The predictable and yet shockingly brutal Russian invasion into Ukraine on 24 February 2022 has in the course of three weeks sent many tremors across the world system.
Major stock markets experience strong corrections, oil prices register new highs, importers of wheat and sunflower oil are nervously checking their stocks, but one place that hasn’t seen a notable impact is, surprisingly, Syria.
Given the heavy dependency of the al-Assad regime on Russian military support, this counter-intuitive calm is, most probably, set to break.
Russia launched its military intervention in Syria in September 2015 for multiple reasons, but one of them definitely was to distract international and domestic attentions from the deadlocked hostilities in Donbass, which had failed to cut from Ukraine a large enough chunk of territory to answer to President Vladimir Putin’s far-fetched proposition on “Novorossiya”. The deployment of a limited grouping of Russian forces to the complex overseas conflict was a risky gamble, but it has achieved some of its goals, so Putin had reasons to declare it a victory, in fact, a number of times.
Presently, Putin aims at a much greater victory in Ukraine, but the inherent weaknesses in the Russian military might, that were not really exposed through the Syrian campaign, have become starkly exposed. The inability of the Russian General Staff to execute a sequence of massive air strikes is particularly surprising, and the Syria-style combat missions performed by a pair of aircraft targeting (often very approximately) a stationary (and not necessarily military) object are quite ineffectual.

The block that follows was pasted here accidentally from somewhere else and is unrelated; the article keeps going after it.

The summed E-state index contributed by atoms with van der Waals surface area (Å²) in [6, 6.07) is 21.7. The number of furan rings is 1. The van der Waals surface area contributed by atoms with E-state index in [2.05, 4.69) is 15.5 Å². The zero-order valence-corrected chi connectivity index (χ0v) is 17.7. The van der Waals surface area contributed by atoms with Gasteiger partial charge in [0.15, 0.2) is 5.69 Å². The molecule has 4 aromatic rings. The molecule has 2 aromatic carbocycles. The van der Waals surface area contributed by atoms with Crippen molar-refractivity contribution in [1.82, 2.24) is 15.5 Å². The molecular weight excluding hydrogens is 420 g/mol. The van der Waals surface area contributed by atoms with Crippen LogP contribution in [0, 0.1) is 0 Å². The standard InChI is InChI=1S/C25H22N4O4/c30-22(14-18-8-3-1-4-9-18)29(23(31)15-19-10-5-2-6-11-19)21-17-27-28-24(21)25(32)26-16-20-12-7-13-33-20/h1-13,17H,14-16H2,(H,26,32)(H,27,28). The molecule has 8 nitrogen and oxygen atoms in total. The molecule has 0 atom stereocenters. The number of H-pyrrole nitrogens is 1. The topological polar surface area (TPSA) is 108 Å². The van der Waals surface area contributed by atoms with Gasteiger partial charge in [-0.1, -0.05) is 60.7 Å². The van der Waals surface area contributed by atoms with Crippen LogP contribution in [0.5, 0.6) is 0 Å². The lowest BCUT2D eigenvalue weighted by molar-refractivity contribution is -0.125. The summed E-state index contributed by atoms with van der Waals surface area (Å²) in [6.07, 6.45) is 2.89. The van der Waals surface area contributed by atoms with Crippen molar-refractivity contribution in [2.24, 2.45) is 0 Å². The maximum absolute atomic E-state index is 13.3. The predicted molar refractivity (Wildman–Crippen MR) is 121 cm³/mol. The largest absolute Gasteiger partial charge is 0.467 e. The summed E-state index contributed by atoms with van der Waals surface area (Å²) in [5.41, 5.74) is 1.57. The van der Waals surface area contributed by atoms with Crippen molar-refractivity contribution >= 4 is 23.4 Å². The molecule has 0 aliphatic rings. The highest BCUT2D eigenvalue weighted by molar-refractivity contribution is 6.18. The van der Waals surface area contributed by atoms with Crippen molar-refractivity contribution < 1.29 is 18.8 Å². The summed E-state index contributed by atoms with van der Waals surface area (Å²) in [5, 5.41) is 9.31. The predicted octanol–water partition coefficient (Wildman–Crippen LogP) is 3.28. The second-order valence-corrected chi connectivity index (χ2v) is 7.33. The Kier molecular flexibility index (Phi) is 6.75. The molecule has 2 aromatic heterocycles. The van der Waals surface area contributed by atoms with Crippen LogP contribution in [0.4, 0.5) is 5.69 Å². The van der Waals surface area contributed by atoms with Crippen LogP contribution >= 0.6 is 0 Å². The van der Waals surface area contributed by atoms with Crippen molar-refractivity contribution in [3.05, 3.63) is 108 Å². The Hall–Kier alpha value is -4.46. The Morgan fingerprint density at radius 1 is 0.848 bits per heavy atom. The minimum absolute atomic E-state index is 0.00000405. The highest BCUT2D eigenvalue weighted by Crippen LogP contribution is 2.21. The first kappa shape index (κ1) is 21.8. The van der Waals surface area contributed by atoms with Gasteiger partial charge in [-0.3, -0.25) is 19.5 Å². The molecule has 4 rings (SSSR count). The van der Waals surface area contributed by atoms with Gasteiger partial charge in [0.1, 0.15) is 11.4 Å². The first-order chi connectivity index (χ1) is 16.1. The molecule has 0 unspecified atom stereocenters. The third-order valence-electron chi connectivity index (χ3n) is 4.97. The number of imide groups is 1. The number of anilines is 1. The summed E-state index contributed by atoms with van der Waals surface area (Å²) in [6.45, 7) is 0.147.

As the Russian armed forces are struggling to achieve a modicum of success in several stalled offensive operations from Kyiv in the North to Kharkiv in the East, and Mykolaiv in the South, the capacity for sustaining combat activities in Syria is inevitably shrinking. Local combatants in Syria are becoming increasingly aware of this decline in deliveries of crucial supplies for the al-Assad army by sea, particularly as Turkey invoked Article 19 of the Montreux Convention and closed the Straits for the Russian Navy.
The two years-old ceasefire arrangement for the Idlib province negotiated by Putin and President Recep Tayyip Erdogan is still holding, but various armed groupings are preparing to test Russia’s readiness to reinforce and protect its patrols. Declaring support for Ukraine is a cost-free tactic for the anti-Assad opposition to challenge Russian heavy-handed influence in Syria, but some kinetic engagements might not be far away.
Turkey has so far charted a very cautious course in the stormy Black Sea theatre and mediated a meeting between Russian and Ukrainian foreign ministers in Antalya last Thursday, which was predictably fruitless. Yet, as NATO expands support for Ukraine, Turkey’s space for maneuvering narrows and it may soon find itself added to the newly-revised Russian list of “hostile states”, which includes all European and several Asian nations, but none from the Middle East.
Turkey has supplied Ukraine with Bayraktar TB2 combat drones since 2019 and although it has not provided other military aid, the impact of the drones on Russia’s military campaign is heavy as the Russian army cannot – rather inexplicably – find a way to defend itself against these strikes.